Drinking green tea may prolong your life, according to a recent study published in the Journal of the American Medical Association (2006, vol. 296, no. 10).
For 11 years, researchers at Japan's Tohoku University evaluated more than 40,000 Japanese adults (ages 40 to 79) with no existing history of stroke, coronary heart disease, or cancer. They found green tea consumption to be inversely associated with mortality, especially mortality due to cardiovascular disease.
Women who drank five or more daily cups of green tea benefited most, decreasing their heart disease mortality risk by 31 percent compared with women who drank one cup or less per day. The men who drank the most tea also fared well, with a 22 percent reduced risk, compared with men who drank little or no tea.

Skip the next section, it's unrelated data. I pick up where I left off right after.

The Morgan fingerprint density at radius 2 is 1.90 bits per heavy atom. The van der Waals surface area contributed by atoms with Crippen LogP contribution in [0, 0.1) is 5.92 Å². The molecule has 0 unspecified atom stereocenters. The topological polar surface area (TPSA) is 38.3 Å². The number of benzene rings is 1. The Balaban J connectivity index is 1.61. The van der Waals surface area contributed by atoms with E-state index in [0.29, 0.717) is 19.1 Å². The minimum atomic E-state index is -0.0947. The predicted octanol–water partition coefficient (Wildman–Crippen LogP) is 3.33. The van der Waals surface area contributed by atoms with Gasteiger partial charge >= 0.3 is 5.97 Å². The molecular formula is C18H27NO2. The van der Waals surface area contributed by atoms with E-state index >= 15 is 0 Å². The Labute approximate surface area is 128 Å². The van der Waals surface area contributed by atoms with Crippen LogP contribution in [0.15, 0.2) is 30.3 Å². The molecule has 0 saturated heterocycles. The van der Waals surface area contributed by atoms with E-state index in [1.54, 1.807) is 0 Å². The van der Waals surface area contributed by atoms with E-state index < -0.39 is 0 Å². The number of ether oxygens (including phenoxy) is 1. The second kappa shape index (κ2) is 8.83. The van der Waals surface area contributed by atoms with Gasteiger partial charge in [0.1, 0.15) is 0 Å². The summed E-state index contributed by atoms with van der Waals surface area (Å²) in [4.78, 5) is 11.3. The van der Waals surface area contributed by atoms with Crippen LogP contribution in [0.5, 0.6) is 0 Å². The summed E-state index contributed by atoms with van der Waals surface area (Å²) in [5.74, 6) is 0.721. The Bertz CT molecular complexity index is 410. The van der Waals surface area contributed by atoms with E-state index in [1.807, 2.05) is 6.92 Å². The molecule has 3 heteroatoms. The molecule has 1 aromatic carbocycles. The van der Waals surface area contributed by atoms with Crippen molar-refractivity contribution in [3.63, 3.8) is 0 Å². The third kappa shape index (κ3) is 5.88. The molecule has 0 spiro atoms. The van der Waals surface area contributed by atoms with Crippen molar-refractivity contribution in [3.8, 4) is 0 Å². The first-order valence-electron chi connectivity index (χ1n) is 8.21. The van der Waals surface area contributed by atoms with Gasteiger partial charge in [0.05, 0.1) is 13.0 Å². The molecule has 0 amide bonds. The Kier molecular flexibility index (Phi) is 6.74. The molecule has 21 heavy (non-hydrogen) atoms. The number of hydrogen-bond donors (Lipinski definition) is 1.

Although green tea had the most dramatic effect on heart disease mortality, it appeared to reduce overall mortality risk, by 22 percent for women drinking five or more daily cups, and by 12 percent for men.
"Tea drinking lowers blood markers of inflammation that are strongly associated with cardiovascular disease," says tea expert Jack Bukowski, MD, PhD, assistant professor of medicine at Harvard Medical School. "New evidence also shows that tea drinking decreases blood platelet stickiness, an important cause of the blood clots that cause strokes and heart attacks."
Made from the leaves of the Camellia sinensis shrub, green tea naturally boasts numerous healing compounds, including "superpower" antioxidant EGCG (epigallocatechin gallate).